Buzzard found shot dead in Loch Lomond & Trossachs National Park

BZPolice are appealing for information following the discovery of a shot dead buzzard in the Loch Lomond and the Trossachs National Park.

The corpse was discovered by a member of the public about half a kilometre east of Ward’s Cottage, Gartocharn at around 2.15pm on Wednesday 5th August. It was found with a bullet wound in its chest.

Anyone with information is asked to contact the police on 101.

12 thoughts on “Buzzard found shot dead in Loch Lomond & Trossachs National Park”

  1. Strange the police can tell us where this crime happened but not when it happens on a grouse moor?
    I am open to being corrected.
    I am now going to forward all news like this to the Environmental Minister who doesn’t know what ‘zero tolerance’ actually means but uses it because it sounds good in press releases.

    1. Ah, now i see the update for yesterday. Only 4 months late.
      RPS, any chance of a name and shame list for the wildlife offences for each estate. I am very impressed with the ones for Glenogil and other lists for the Angus glens.

    2. Quite often in cases like this, the corpse is removed from the scene it was killed by the person responsible and dumped elsewhere, so it’s often difficult, if not impossible, to know exactly where the shooting took place. All the police have given here is the location the corpse was found. Until we know more details then we shouldn’t make assumptions.

      1. If it had a transmitter maybe as in the recent eagle case but otherwise what evidence do you have for ‘Quite often in cases like this’. Sounds like a smoke-screen.

        1. Stuart’s point is valid, there have been examples of this (the sat-tagged eagle that moved overnight, with two broken legs, from Millden Estate to a lay-by in Aberdeenshire; 4 poisoned raptors (buzzards & sparrowhawks) in a bag dumped in a lay-by in Midlothian). However, the frequency of this practice is unknown so suggesting it happens ‘quite often’ is speculative. It’s more commonly known with badgers – illegally killed and then dumped on the road to look like road kill.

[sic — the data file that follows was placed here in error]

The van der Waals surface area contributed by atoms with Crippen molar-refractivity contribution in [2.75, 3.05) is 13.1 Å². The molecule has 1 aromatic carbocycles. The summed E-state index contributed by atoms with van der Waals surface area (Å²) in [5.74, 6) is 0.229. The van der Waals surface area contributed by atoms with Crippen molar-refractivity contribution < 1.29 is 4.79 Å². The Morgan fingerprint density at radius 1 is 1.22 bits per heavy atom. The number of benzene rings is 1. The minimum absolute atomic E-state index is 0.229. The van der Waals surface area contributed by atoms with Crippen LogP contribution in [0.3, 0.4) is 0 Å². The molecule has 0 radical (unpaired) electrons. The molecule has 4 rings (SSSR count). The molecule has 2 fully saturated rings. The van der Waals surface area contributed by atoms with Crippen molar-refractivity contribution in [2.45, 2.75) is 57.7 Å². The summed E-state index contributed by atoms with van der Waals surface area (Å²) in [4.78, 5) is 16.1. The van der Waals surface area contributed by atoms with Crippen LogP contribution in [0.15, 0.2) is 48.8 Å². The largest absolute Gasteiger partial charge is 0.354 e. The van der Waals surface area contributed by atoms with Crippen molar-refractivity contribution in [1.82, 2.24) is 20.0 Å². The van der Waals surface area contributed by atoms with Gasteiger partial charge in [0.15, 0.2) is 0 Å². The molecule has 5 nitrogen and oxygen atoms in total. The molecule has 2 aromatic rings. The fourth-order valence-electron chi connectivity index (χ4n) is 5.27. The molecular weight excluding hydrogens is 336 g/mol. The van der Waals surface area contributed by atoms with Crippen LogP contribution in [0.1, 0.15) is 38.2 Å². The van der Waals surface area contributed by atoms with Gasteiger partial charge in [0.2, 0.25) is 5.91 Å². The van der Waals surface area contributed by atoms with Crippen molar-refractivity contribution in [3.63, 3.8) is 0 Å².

1. I’ve noticed recently some of the road kill on the A75 and A709 has been looking a lot less crow-y and pheasant-y than normal. Sadly though they are too laminated and in places that I’d consider too dangerous to get out and inspect in detail.

  2. Maybe it is time to recall all shotguns and shooting licenses until such a time as positive linkages can be made with owners. I mean, I like a bit of walk up grouse and pheasant shooting as much as the next woman, but it just isn’t worth it. And I struggle to see why gamekeepers and farmers need guns anyway, not like there are bear, wolf, or leopard roaming British countryside (more is the pity). Well, maybe for deer culling since about 75% of the national deer herd need culled, but apart from that specific circumstance (and I’m not even sure on that, must be other ways to do it), de-arm them and shut down the industry. It is over.

  3. It is well past time that Gamekeepers were just a part of history. Then we would all enjoy more Eagles, Buzzards, Red Kites, Hen Harriers, Wildcats, Pine Martins, Mountain Hares, Foxes etc. etc. Plus no more muirburn to blight our hills.

  4. If it is indeed a bullet wound rather than a shotgun pellet, then there may be the chance of a match to a rifle, and from there, an owner?

    1. You need the bullet and the rifle to compare it to. On such a small target a rifle bullet is likely to be a through-and-through and lost somewhere on the moor. Even if it wasn’t, a warrant would be required for any rifle to compare it to and you’d need to have some other evidence first in order to get a warrant.

  5. Not too far from the new-ish RSPB reserve at Loch Lomond. It could simply be a disgruntled random person that has killed the bird, or farmer or landowner, or pheasant breeder, but it could easily be a reprisal attack against the RSPB. Does anyone know if there is any suggestion of an anti-RSPB stance by the criminal?

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